Recent innovations like manufacturing-as-a-service (MaaS) offer new ways to maintain cost-effectiveness while increasing flexibility and predictability. For example, Xometry has a network of over 10,000 highly vetted manufacturing facilities in 46 US states and 14 foreign countries and we manage this network for you. This means that when challenges arise in one area, we can easily shift manufacturing to an area or supplier that is less affected. Xometry has experience leveraging its flexible supply chain during regional natural disasters such as hurricanes and has developed systems required to manage even greater disruptions such as this crisis.
Manufacturing networks also offer far more capacity than individual facilities. With manufacturing-as-a-service, you can ramp production down if demand slips temporarily, then raise it again when demand storms back. Networks like Xometry can take on even large production jobs, with capacity to handle hundreds of thousands of molded and machined parts. Because of their nearly infinite capacity, networks may be able to do these jobs cheaper and faster than single-source suppliers by connecting the work requirements with capable suppliers that can begin work immediately.
Times of uncertainty can also be great times to think through the least cost-efficient areas of your supply chain. For example, are there parts that you are 3D printing that might be cheaper to make with injection molding? Are you using any custom parts suppliers that charge a premium for fast delivery, but are up to 75% more expensive on some parts? Now is a great time to try new options. One way to start is with online quoting engines, like Xometry’s Instant Quoting Engine, that give you market-based pricing within seconds so you know what a fair price is for your parts given current market conditions.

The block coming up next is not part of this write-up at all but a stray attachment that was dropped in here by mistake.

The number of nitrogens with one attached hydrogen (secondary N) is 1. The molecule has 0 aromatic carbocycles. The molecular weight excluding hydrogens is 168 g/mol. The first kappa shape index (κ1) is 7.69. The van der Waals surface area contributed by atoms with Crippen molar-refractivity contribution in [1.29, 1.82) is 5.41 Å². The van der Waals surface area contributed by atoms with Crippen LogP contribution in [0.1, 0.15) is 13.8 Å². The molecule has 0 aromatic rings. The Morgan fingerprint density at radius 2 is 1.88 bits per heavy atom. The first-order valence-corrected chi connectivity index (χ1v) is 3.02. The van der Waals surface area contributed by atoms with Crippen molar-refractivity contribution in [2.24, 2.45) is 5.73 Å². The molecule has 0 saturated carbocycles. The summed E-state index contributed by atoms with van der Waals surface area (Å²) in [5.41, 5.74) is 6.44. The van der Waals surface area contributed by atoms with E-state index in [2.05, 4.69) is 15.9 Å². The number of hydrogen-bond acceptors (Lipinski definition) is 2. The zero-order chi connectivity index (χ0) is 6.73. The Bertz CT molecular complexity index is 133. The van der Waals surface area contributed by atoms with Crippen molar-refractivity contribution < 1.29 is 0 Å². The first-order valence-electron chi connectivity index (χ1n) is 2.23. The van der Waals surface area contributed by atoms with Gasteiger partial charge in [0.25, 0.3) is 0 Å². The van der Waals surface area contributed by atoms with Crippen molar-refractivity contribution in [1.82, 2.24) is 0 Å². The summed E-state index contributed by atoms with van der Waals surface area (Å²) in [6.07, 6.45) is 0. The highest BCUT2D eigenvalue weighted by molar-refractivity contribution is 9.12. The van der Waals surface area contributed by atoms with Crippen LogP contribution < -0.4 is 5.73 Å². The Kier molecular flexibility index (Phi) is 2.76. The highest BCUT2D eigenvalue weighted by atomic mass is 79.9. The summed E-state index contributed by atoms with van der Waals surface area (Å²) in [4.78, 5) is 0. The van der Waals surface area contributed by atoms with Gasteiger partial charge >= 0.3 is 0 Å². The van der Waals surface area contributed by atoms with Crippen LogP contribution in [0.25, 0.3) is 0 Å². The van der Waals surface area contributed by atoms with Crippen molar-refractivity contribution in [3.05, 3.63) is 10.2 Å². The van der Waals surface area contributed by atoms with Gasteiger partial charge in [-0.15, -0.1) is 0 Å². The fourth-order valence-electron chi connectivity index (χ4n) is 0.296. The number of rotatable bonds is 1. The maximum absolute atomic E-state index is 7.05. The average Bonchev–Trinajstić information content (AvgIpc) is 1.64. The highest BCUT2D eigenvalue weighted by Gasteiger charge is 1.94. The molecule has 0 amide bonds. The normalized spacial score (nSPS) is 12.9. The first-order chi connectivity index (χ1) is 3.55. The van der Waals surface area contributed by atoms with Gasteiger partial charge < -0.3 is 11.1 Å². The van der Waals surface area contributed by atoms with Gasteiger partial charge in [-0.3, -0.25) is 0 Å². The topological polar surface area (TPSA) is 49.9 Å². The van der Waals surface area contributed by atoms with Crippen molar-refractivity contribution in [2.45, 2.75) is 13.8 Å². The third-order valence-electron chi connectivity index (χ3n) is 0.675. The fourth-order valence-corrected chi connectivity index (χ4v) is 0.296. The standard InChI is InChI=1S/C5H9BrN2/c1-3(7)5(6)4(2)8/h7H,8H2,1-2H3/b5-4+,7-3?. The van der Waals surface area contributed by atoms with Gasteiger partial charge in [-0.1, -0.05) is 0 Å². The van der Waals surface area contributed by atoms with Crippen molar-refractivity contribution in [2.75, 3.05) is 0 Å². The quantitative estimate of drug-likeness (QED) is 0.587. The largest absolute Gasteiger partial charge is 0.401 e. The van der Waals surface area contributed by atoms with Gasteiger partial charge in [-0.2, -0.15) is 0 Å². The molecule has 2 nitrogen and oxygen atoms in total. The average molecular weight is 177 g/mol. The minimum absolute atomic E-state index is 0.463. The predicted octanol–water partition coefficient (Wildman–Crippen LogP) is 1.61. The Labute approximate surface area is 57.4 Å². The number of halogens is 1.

Manufacturing networks offer levels of customization that you cannot get elsewhere. Xometry works with thousands of partners, each with unique machines and capabilities. If you can get exactly what you need—vs. trying to fit what you really need into what a single supplier can do—your parts look and function as required and your supply chain becomes more predictable.
There’s a tendency to only talk to your closest co-workers during a crisis—don’t fall prey to it! There are a range of experts, inside your company and externally, that can help you create and implement new ideas. Xometry’s team of supply chain and operations leaders has hundreds of years of collective experience getting products to market quickly and cost-effectively.
If you would like to discuss how we can help you get the parts you need quickly and efficiently, or would like to discuss how your business can manage through these uncertain times, please reach out to me directly at firstname.lastname@example.org.